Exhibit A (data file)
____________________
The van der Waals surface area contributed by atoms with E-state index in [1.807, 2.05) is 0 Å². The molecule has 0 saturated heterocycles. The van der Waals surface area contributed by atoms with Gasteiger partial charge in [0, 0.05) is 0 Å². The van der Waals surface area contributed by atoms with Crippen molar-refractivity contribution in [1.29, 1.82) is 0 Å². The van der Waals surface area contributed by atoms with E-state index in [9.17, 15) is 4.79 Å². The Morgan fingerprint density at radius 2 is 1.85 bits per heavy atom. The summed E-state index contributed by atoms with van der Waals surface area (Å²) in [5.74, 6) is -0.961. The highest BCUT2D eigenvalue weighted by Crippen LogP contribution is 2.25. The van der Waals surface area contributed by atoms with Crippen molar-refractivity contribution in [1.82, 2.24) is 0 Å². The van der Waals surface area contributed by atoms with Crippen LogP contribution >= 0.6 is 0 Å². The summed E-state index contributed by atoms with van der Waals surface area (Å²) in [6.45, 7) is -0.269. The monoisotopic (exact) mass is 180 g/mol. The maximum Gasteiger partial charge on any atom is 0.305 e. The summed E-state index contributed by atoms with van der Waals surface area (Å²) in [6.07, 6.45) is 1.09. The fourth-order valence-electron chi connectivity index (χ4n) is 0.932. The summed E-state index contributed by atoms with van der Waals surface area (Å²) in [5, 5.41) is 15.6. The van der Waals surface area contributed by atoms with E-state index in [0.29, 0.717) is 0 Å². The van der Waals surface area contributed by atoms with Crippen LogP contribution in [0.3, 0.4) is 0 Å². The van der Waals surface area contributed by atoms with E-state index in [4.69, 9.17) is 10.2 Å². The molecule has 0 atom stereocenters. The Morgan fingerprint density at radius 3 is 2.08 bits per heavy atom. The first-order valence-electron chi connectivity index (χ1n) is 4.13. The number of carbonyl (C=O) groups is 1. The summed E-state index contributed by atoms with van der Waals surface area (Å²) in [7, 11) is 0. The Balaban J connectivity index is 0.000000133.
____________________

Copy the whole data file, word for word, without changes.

The van der Waals surface area contributed by atoms with E-state index in [1.807, 2.05) is 0 Å². The molecule has 0 saturated heterocycles. The van der Waals surface area contributed by atoms with Gasteiger partial charge in [0, 0.05) is 0 Å². The van der Waals surface area contributed by atoms with Crippen molar-refractivity contribution in [1.29, 1.82) is 0 Å². The van der Waals surface area contributed by atoms with E-state index in [9.17, 15) is 4.79 Å². The Morgan fingerprint density at radius 2 is 1.85 bits per heavy atom. The summed E-state index contributed by atoms with van der Waals surface area (Å²) in [5.74, 6) is -0.961. The highest BCUT2D eigenvalue weighted by Crippen LogP contribution is 2.25. The van der Waals surface area contributed by atoms with Crippen molar-refractivity contribution in [1.82, 2.24) is 0 Å². The van der Waals surface area contributed by atoms with Crippen LogP contribution >= 0.6 is 0 Å². The summed E-state index contributed by atoms with van der Waals surface area (Å²) in [6.45, 7) is -0.269. The monoisotopic (exact) mass is 180 g/mol. The maximum Gasteiger partial charge on any atom is 0.305 e. The summed E-state index contributed by atoms with van der Waals surface area (Å²) in [6.07, 6.45) is 1.09. The fourth-order valence-electron chi connectivity index (χ4n) is 0.932. The summed E-state index contributed by atoms with van der Waals surface area (Å²) in [5, 5.41) is 15.6. The van der Waals surface area contributed by atoms with E-state index in [0.29, 0.717) is 0 Å². The van der Waals surface area contributed by atoms with Crippen LogP contribution in [0.3, 0.4) is 0 Å². The van der Waals surface area contributed by atoms with E-state index in [4.69, 9.17) is 10.2 Å². The molecule has 0 atom stereocenters. The Morgan fingerprint density at radius 3 is 2.08 bits per heavy atom. The first-order valence-electron chi connectivity index (χ1n) is 4.13. The number of carbonyl (C=O) groups is 1. The summed E-state index contributed by atoms with van der Waals surface area (Å²) in [7, 11) is 0. The Balaban J connectivity index is 0.000000133.